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It's impossible to know how the Vatican will rule on it (abiding, as we will, by any such ruling), but there certainly are aspects about the famous apparition site of Medjugorje in Bosnia-Hercegovina that continue to intensely intrigue.

Previously, we have written about how the happenings there seemed to have been prophesied. This occurred a number of times. There was a famous Catholic charismatic priest, Emiliano Tardif, from Santo Domingo, who, in a "word of knowledge" at a conference, saw it coming. There was also a prediction, of sorts, from an Irish-American nun, Sister Briege McKenna. Those were immediately before the occurrences -- in fact, earlier the very same year and month: June, 1981.

Farther in the past, however, and with more detail, there was a villager named Mate Šego, born in 1901, died 1979, who, as we have reported, often spoke of a future time when, "My Gospa [Our Lady] will come -- blessed are they who remain in prayer.

"I'm telling you this now!" he was quoted as prophesying. "I will not see any of this but you, children, will! There will be lots of buildings not like houses we have now -- some of the buildings will be huge. Our folks will sell their land to foreigners who will build hotels. Medjugorje and the surrounding hills will be a holy place. There will be so many people on our Crnica you won't be able to sleep at night. They will come for my Gospa! Be kind and hospitable to those who come here and all will go well for you."

Šego was an illiterate man who was only half-listened to at the time. Obviously, aspects of what he foresaw came stunningly true: Once tobacco fields and houses made of rough-hewn stone, Medjugorje is now a pilgrimage city the size of Lourdes with religious shops, pensiones, and even hotels densely clustered around the church, many of them largely built with foreign money to provide for pilgrims whose numbers continue to swell (even as a Vatican commission studies the events; in September alone, 5,441 priests concelebrated Mass there, or 181 a day, distributing 300,500 Hosts).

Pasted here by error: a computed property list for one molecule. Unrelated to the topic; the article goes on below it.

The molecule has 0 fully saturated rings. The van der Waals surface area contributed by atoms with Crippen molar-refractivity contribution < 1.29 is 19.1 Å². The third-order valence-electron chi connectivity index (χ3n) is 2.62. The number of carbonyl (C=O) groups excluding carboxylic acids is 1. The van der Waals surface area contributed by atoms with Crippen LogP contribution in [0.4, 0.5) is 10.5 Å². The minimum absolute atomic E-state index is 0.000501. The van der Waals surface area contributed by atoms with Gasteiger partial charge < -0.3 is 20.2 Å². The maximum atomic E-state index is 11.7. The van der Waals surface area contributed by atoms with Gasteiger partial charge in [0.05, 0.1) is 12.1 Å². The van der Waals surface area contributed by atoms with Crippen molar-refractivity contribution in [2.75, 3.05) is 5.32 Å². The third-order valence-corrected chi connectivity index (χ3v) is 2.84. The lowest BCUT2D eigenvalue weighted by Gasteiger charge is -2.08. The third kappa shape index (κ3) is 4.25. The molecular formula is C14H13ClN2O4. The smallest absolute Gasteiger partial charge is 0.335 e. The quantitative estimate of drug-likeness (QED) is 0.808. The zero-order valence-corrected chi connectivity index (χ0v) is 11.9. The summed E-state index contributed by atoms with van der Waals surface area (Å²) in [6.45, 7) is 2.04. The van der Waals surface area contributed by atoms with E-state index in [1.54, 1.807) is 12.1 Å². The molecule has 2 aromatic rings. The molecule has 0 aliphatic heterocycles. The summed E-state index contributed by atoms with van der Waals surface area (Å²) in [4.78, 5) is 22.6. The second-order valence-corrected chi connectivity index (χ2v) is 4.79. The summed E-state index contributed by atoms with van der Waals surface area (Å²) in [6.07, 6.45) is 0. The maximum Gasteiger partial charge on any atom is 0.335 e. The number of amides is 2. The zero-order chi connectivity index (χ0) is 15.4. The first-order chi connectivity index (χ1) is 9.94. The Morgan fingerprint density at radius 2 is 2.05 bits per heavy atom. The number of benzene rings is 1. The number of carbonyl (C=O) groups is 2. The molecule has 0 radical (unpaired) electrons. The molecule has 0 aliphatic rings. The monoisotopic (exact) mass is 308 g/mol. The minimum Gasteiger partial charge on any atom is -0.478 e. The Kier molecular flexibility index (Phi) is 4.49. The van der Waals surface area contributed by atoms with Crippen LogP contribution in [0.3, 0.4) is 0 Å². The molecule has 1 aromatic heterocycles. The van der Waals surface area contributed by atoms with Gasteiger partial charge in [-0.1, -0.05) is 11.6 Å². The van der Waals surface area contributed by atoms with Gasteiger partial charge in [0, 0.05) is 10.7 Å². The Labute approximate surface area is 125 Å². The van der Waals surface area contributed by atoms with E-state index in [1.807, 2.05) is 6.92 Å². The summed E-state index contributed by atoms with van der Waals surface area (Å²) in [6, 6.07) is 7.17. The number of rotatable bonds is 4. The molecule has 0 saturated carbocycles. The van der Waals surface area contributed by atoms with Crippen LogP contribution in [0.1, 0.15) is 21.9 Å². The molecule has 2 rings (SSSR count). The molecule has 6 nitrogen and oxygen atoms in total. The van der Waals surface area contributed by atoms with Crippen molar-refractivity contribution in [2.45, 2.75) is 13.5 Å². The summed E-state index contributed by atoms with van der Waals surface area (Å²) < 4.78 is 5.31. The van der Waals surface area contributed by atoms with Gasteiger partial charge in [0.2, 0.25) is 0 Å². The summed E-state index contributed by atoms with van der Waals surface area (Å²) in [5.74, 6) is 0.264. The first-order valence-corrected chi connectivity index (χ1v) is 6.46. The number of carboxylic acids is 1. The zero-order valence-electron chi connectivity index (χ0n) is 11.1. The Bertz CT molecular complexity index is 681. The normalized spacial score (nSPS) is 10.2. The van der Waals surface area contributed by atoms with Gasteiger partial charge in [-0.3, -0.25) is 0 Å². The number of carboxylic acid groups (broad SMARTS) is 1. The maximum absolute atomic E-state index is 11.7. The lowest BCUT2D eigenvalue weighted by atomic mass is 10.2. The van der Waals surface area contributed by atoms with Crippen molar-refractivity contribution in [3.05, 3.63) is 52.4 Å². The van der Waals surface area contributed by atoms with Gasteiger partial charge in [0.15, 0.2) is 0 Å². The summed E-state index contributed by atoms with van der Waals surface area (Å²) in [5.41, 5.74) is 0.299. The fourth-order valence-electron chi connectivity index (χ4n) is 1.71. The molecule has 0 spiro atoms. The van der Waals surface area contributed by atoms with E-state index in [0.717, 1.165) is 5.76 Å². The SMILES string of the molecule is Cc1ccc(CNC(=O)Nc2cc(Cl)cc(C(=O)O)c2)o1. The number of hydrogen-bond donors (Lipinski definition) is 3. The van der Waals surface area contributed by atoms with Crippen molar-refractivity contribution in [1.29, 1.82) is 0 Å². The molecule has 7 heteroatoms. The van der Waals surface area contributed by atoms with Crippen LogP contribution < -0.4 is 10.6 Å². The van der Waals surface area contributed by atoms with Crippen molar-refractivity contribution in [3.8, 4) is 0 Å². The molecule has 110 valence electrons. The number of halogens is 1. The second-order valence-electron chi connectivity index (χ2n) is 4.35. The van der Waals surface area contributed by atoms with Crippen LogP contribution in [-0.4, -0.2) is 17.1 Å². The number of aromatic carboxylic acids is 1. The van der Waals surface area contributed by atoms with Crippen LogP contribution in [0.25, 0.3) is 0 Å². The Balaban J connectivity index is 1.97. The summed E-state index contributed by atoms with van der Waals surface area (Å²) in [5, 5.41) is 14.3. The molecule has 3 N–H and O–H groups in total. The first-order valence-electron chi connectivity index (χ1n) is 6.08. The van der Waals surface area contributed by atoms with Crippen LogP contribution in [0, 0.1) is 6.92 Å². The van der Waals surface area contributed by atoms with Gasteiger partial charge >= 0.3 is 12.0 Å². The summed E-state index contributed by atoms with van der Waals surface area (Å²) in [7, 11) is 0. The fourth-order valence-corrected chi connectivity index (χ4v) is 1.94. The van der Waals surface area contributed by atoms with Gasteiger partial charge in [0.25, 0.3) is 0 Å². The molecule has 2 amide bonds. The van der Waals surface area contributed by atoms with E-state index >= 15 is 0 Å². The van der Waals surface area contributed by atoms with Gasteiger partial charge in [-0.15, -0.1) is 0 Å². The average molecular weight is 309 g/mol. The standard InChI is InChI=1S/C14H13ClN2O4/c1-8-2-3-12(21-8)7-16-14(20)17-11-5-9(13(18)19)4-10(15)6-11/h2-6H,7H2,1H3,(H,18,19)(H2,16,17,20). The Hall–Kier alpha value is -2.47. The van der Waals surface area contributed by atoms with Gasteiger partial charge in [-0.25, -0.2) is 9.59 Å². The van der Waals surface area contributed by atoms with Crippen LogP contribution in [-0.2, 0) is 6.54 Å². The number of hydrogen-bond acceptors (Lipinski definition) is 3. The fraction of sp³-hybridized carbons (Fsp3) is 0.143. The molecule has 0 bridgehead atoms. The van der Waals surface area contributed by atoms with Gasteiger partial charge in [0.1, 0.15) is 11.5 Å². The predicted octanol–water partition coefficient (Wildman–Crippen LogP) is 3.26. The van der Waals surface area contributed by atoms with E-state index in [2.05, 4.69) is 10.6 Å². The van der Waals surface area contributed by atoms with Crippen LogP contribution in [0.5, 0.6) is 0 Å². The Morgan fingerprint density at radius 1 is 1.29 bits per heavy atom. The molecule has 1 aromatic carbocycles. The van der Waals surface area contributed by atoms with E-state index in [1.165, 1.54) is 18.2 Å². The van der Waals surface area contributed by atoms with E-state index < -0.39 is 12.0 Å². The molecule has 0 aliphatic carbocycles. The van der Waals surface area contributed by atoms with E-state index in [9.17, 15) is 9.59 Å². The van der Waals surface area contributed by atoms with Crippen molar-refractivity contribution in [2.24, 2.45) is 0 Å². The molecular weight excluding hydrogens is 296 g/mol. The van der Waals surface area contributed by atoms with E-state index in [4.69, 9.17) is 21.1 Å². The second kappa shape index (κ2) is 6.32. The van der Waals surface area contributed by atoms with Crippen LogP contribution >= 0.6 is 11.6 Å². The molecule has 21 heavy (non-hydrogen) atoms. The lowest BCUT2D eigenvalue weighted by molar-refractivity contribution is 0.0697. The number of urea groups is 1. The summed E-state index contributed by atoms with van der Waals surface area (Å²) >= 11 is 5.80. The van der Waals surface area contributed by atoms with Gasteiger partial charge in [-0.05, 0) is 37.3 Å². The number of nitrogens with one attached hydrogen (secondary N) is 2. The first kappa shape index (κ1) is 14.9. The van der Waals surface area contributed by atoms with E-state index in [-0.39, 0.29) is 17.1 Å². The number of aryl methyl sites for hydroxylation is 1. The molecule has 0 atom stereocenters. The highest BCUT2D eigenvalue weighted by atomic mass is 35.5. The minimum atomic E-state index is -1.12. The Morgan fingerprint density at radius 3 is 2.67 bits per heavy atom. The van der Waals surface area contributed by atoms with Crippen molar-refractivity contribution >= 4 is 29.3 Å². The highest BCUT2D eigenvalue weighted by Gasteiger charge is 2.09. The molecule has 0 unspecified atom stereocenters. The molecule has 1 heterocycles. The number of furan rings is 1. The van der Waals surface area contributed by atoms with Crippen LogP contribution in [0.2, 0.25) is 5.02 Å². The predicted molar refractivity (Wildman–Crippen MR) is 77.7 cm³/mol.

But there was more. Older than that were the prophecies of an elderly woman named Marićuša who tended to sheep on the hillsides and likewise saw a tremendous future in which Our Lady would appear and a "white army" would also come (this perhaps the white-clad United Nations peacekeepers during the Yugoslavian civil war in the 1990s).

Meanwhile, in 1933, the large Cross on a massive hill/mountain known then as Śipovac (Rosehip Hill), now called Kriźevac (Hill of the Cross), was erected at the behest of parish priest named Father Bernardin Smoljan (below, right), who in 1945 was murdered by Communists in Mostar). Father Smoljan wanted to also build a new church, but the impoverishment of the area prevented that until 1969, when the original quake-damaged church [left] was replaced by the now-famous two-tower one.

If it was all a hoax -- these intimations of something tremendous in the area's future -- it was certainly a long-running one!

It is all detailed in a splendid new book, Medjugorje: What's Happening? by Father James Mulligan of London.

In 1974 there was also what Father Mulligan calls a "naive painting" [below, left] by a local artist, Vlado Falak, of Šurmanci (an adjacent hamlet), depicting the Blessed Mother in the sky above the new church with Cross Mountain in the background. That was seven years before six children began receiving their apparitions! The picture had been displayed in the choir loft of the church -- where many later apparitions would occur (as well as in the rectory and sacristy).